Well I was just wondering that what exactly difference between Cosmology and Astronomy...?
I won't accept a difference. However, I gained the impression that Astronomy is more often used in mapping and observation contexts and Cosmology in calculating and modelling contexts. Nevertheless, it's artificial. (personal opinion)
I have these distinctions in my mind:
Astronomy: A science concerned with discovering and cataloguing celestial bodies. To map the Universe, if you will.
Cosmology: A science concerned with the history of the Universe. How it developed over time and is developing today. How galaxies and other systems came to be and where they are going.
Astrophysics: A science concerned with the "behavior" of celestial bodies, identifying what forces they exert and are subject to, as well as figuring out what happens at the atomic level in stars, pulsars, black holes etc. It gives Cosmology the tools it requires to make its discoveries and explanations.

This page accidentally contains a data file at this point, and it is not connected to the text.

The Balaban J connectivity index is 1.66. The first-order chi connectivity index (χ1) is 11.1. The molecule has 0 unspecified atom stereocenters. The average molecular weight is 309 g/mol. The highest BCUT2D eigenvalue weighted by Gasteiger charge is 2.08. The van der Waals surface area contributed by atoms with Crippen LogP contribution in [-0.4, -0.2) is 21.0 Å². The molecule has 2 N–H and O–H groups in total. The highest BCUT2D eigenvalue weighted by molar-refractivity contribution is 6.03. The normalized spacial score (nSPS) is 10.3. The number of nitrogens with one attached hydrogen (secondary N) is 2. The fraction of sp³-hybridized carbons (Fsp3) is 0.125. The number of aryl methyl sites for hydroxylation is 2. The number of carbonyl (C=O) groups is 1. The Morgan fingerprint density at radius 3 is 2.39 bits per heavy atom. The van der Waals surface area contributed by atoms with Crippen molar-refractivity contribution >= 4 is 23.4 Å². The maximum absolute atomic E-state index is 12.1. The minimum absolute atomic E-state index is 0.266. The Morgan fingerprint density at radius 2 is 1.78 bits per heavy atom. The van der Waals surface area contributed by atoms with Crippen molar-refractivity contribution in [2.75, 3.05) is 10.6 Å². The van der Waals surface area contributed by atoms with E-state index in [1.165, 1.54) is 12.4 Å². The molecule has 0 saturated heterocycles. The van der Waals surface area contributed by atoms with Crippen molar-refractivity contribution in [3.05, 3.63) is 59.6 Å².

Astrology: A ridiculous pseudoscience that has no logical grounding whatsoever, and should not be studied by anyone sane of mind.
In this way, Neil Degrasse Tyson and Stephen Hawking would be cosmologists and astrophysicists, but not astronomers. I don't think they care about classifying recently discovered galaxies!
Nature does not care about how we define our sciences or what words we use to describe them. (despite the fact we distinguish them, thanks for your input Nantes).
How can you discuss the nuclear fusion process in a star without chemistry? The only reason I am familiar with the periodic table is because of Astronomy.
Then we develop new sciences like astrobiology and so on.
One of my favorite aspects of exploring astronomy is that is opened my eyes up to the other sciences as well.
Sounds about right to me, but often it's the case that the observations made by astronomy are the raw data from which the theoretical science (cosmology) proceeds.
Conversely cosmological theories can lead to predictions of phenomena that might later be discovered by astronomers.
Gravitational lensing is a good example.
A person need not be working exclusively in one field they may be doing both simultaneously, personally I'd place Tyson in that some-of-both category.
Separate names with a comma.